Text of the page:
Getting students talking with data structure metaphors

“How can we look up an element in a sorted array?” I ask. Only a few hands go up. They know the answer, but may not trust that they know the answer; the vocabulary is technical and they worry they might be missing something.

If, however, I ask, “How can we look up a name in a phonebook?”, pretty much everyone is willing to talk. Placing technical ideas into a familiar, real-world setting reduces the fear associated with classroom discussion.

In teaching Data Structures & Algorithms these past few years, I’ve found that talking about efficiency with metaphors is a fantastic tool for engaging all students in diffuclt, technical discussions. I thought I’d share some of my favorite extended analogies, and the discussions that have flowed from them — I’m curious to hear yours!

The Queue Data Structure. We call it a queue for a reason: a literal queue, e.g. a line at a supermarket, serves as a fine metaphor for the data structure. The abstract operations on a supermarket queue are the same as those on a computer science queue: a customer can join the line at the end (enqueue), or the cashier can process someone at the front (dequeue), removing them from the line.

Everything seemed to be moving along at a good pace—so you can imagine their surprise when the owners of this establishment learned that their dequeueing operation had O(n) time complexity! Photo by Michal Parzukowski, on Unsplash.

Things get interesting when we try to use the metaphor to analyze the space- and time-efficiency of the data structure. How much space does a supermarket queue take up? An amount proportional to the maximum number of customers that will ever be in line at once. (Even when the line is not at capacity, that space is considered used: it is not open for the shelving of new items.) How long does adding a customer to the end of the line take? Not long at all: however long the line is, we can simply place her in the empty space behind the current last customer.

But what about processing a customer at the front? Once a customer has been helped, she leaves the line, leaving an empty space by the cashier. The customer behind takes a step forward, then the customer behind her takes a step forward, and so on. It takes time proportional to the number of people in the line to bring everyone into her rightful place (that is—O(n)). At a supermarket, the numbers are small and this cost is negligible, but as anyone who has gone to the airport on Thanksgiving can attest, these delays add up when n is large.

We might wonder if there’s a better way. Can students think of one? Here are some of the answers I’ve gotten when I’ve posed this question:

Every customer can step forward at once. This is, of course, true — in the real world. In our computational model, however, there is no way to implement this. Bytes cannot “step forward”; they must be copied into new locations by a processor, and this cannot happen “all at once.”

Customers don’t line up at all; cashiers move about the store, helping customers in the order they arrived. This is how the Apple Store works. There are many benefits of this system. The capacity of the queue is the capacity of the store: no space needs to be allocated for a “line” up front. And customers don’t need to be shuffled about. The problem is that we really have just kicked the can down the road; somehow, the Apple Store Geniuses need to keep track of which customer to help next, and to do this, they need… a queue. Of names, not people, but still: a queue. So really, the question becomes, how should that queue be implemented?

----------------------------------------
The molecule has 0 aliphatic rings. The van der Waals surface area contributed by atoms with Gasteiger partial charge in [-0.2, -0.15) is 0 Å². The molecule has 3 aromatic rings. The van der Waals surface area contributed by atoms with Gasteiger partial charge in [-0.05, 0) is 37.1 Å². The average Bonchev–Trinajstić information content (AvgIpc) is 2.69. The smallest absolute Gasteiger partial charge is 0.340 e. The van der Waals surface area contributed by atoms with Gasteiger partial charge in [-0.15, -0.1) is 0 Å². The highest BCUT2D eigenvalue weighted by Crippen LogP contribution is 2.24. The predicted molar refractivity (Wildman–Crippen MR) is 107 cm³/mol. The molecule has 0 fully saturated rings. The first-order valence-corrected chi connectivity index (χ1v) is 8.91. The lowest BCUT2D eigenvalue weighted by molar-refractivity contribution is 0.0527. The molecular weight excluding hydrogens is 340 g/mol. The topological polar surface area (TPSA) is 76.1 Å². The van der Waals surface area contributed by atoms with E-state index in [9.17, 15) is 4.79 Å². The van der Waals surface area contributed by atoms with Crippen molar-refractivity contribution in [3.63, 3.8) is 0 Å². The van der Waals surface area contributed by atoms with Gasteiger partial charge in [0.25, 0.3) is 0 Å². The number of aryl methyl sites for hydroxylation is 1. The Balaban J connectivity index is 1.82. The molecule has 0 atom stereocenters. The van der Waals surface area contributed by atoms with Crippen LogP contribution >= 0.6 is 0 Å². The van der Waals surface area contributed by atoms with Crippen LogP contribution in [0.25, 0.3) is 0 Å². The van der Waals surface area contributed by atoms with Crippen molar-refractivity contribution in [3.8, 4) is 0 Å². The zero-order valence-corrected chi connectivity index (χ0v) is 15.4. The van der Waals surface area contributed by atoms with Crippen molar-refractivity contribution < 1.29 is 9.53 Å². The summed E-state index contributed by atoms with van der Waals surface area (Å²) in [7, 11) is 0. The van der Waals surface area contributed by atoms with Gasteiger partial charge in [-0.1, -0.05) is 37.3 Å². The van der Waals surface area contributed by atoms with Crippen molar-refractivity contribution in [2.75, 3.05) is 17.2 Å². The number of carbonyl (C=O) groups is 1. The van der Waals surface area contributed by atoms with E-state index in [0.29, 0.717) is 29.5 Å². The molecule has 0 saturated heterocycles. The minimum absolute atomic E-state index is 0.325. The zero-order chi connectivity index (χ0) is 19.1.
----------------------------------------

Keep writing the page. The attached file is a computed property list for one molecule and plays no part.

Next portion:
1. On paper — add and cross off names as customers arrive and are helped. This clipboard approach is commonly seen at restaurants, to keep track of who should be seated next. It works, but uses a lot of paper. Even if the line at the restaurant is only ever a few people long, over the course of the day, countless sheets of paper might be used. This is because once space has been used to store a name, we never try to reuse it, even after that person has been seated. This is equivalent to a supermarket in which the line just keeps growing backward, with no one ever stepping forward, even after customers have been helped.
  2. On paper — but when we get to the bottom of the page, we go back up to the top. To save paper, we could use a system whereby when you reach the bottom of the page, you start over at the top, erasing the crossed-out names. (Equivalently, you could erase a name when you delete it.) This is a very good idea; we call this implementation a ring buffer. The maximum capacity is however many names you can fit on a page.
  3. Trust each customer to know who arrived after him. I’ve been in barbershops that work this way. In this model, when you’re done helping someone, you ask him who arrived immediately after. In order for this to work, when a new person arrives, the previous person must make a mental note of this fact. This is a linked memory implementation of a queue, and is quite efficient, if you can trust your customers. Luckily, as programmers, we can trust our customers; linked list nodes tend not to lie about the pointers they store.
Don’t be alarmed that they’re staring at you. These guys are just committing you—the next customer—to memory, so they can keep this linked list working. Photo by Adam Sherez, on Unsplash.

Customers line up, but don’t move: the cashier moves down the line, and when the line is full, new customers “wrap back around” to the front. This might seem a bit ridiculous, but it is just the real-life version of the “ring buffer” solution proposed for use on paper above. This would work — if it didn’t confuse the customers!

By the end of the discussion, we have discovered the two main implementations of a queue: using contiguous memory and a ring buffer, or using a linked list.

The Dictionary Data Structure. A dictionary is a data structure for retrieval. For instance, I might have the name of a book and wish to locate the book itself. How do we handle these problems in the real world? With books, we typically use alphabetized collections, on which we can perform a sort of manual binary search. It is possible, and not a terrible idea, to implement dictionaries as sorted arrays. Maintaining them can be quite costly, however; each time we wish to add a new book, we must move many other books over, in a process analogous to the customers-all-moving-forward situation we discussed in the queue metaphor.